IvyWise Scholars Spotlight: Mary
IvyWise Scholar Mary Shares Her Top Tips for Students Applying to College
It’s so important to have perspective when going through the college admissions process, which is why we’ve reached out to one of our own students, Mary, to share some advice for future applicants.
As part of our IvyWise Gives Back initiative, IvyWise Scholars is our pro bono college admissions counseling program for high-achieving, low-income students. We caught up with IvyWise Scholar Mary, a gifted student from Minneapolis, to learn more about her college admissions journey, what it’s like to work with IvyWise during this process, and get some of her college prep advice for other students.
Tell us about your background and interests.
Hi, my name is Mary, and I’m a senior at South High, a public school in south Minneapolis, and am on the liberal arts track. This year, the classes I’m taking are:
- AP Stats
- AP Microeconomics
- CIS (College-in-Schools)
- Chinese 2
- Community and Global Studies
- VOICES (Values, Options, Issues, and Choices Explored in Society)
The last two courses are offered only at South High and are amazing classes to take.
As for my extracurriculars, I’m the student representative for the Minneapolis Board of Education, an executive officer for the Citywide Student Leadership Board, member of the Walker Art Center Teen Art Council, Chairwoman of the Name Advisory Committee, student representative for the Equity Team at South, and a student ambassador for South as well.
My favorite class right now would have to be VOICES. The teachers, Ms. Haug and Mrs. Lanik, work hard to create an open dialogue in the class and push students to be independent. They both developed VOICES themselves and have been teaching the course for years. They are also my favorite teachers, as they value and respect all of their students.
What aspect of the college admissions process are you most excited about? What are you nervous about?
I’m pretty nervous about college prep. It is weird to think that the last four years of my life have all been leading up to this moment.
I’m excited to write my essays, get my emotions down on paper, and have a chance to express myself. However, I often wonder what will happen if things go wrong—like not receiving an acceptance anywhere, for example. However, letting those negative emotions get the best of me might only help make these thoughts come true.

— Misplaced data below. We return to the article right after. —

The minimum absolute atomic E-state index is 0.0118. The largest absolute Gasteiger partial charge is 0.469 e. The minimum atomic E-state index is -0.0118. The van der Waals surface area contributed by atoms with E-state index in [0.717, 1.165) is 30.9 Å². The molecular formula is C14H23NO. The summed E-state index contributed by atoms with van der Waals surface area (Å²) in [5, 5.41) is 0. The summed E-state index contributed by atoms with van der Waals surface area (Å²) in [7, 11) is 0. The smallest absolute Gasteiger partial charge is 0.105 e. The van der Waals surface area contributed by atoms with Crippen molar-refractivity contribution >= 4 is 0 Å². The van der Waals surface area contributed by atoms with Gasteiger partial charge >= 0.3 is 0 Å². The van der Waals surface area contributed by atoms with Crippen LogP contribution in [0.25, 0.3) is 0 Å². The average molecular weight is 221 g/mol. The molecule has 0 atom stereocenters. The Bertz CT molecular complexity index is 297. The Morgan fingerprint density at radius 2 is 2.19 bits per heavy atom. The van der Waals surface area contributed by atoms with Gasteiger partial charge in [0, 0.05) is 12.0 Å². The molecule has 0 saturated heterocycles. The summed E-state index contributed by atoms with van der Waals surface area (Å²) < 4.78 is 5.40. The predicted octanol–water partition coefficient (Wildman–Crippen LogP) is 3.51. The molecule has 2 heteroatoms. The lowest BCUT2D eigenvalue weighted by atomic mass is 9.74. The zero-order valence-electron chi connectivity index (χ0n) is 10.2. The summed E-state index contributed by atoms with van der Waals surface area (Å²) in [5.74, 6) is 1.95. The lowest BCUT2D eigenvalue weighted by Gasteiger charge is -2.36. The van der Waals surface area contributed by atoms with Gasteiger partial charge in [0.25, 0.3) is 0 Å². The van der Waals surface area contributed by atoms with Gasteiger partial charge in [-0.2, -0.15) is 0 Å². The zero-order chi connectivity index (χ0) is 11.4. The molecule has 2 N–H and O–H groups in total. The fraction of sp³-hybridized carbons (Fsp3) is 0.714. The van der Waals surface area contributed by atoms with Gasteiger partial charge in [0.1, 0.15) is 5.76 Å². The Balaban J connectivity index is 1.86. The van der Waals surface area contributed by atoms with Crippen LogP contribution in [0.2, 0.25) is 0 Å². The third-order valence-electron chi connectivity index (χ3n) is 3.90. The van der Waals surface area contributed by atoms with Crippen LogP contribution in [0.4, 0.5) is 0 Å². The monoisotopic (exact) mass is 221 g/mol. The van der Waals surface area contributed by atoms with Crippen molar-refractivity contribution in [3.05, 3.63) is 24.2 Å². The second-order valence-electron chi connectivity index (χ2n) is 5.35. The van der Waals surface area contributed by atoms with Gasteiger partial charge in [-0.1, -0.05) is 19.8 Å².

My mantra is ‘YTGT.’ I say it when I need a confidence boost. It stands for, “You’ve Totally Got This!” Make sure to say it out loud, and even throw in a power pose for added effect! I know I have.
As for my college list, financial aid is one of the biggest factors that I consider, followed by the employment rate, debt after graduation, majors offered, and campus diversity. I created a spreadsheet to put all of these factors in and directly compare schools. It’s still a work in progress but useful when figuring out if I want to apply to a certain school.
I use Cappex, Thoughtco, and College Factual for research. So far, a few of the schools at the top of my list are Yale, University of Chicago, University of Pennsylvania, Howard, Brown, Pomona, Duke, and Carleton. My in-state colleges are St. Kate’s and St. Olaf.
It is important to mention that getting accepted to or attending an Ivy League school is not as important as finding a place where you feel at your best. You are going to be the one spending four years at this school. Not your mother, not your father, not your guardians, nor your friends. You. So, follow your own path.
I want to take Global Studies or International Relations and someday become a diplomat. I’ve always wanted to work in a career where I can help people, explore the world, and do good work. For me, a career as a diplomat would help me achieve all those things. Coming from an immigrant family, it’s something I truly care about and love.
What are your top college prep tips for other students?
First, take the time to find your passions! Explore, fail, and try again—but always keep trying. I wish I had taken the time to figure out what I wanted when I was a freshman. Instead, I did what I thought colleges wanted and was completely miserable.
I was good at computer science and coding. And I assumed it was what I should pursue in high school. Even though I began to feel less passionate about it in sophomore year, I kept going because I thought that was what was expected of me, that it mattered more to impress colleges than to follow my own passions. But, over junior year, as almost all of my clubs ended abruptly because of the pandemic, I took the time to figure out what I enjoyed. And it turned out to be international relations.
Of course, this might change one day. But here’s the thing; that doesn’t matter. People change, grow, and try new things all the time. Give yourself the space to breathe. You’re young. This is the time when you’re supposed to try new things and learn something along the way.
Finally, make time for the people you love, and spend more time with them than you think you should. Time and people are precious. Of course, there was a time when I dismissed this thought. I thought my future was more important than my family. But once you lose those moments, they don’t come back, and getting into these colleges doesn’t guarantee your happiness in the future or mean the rest of your life will be perfect. If you learn to cherish every day of your life, everything else will fall into place.
For more information on families’ experience with IvyWise, check out our testimonials page, and meet some of our other IvyWise Scholars. Want to learn more about what you can be doing now to prepare for the college admissions process? Tune in to our Just Admit It! podcast for top tips from admissions experts!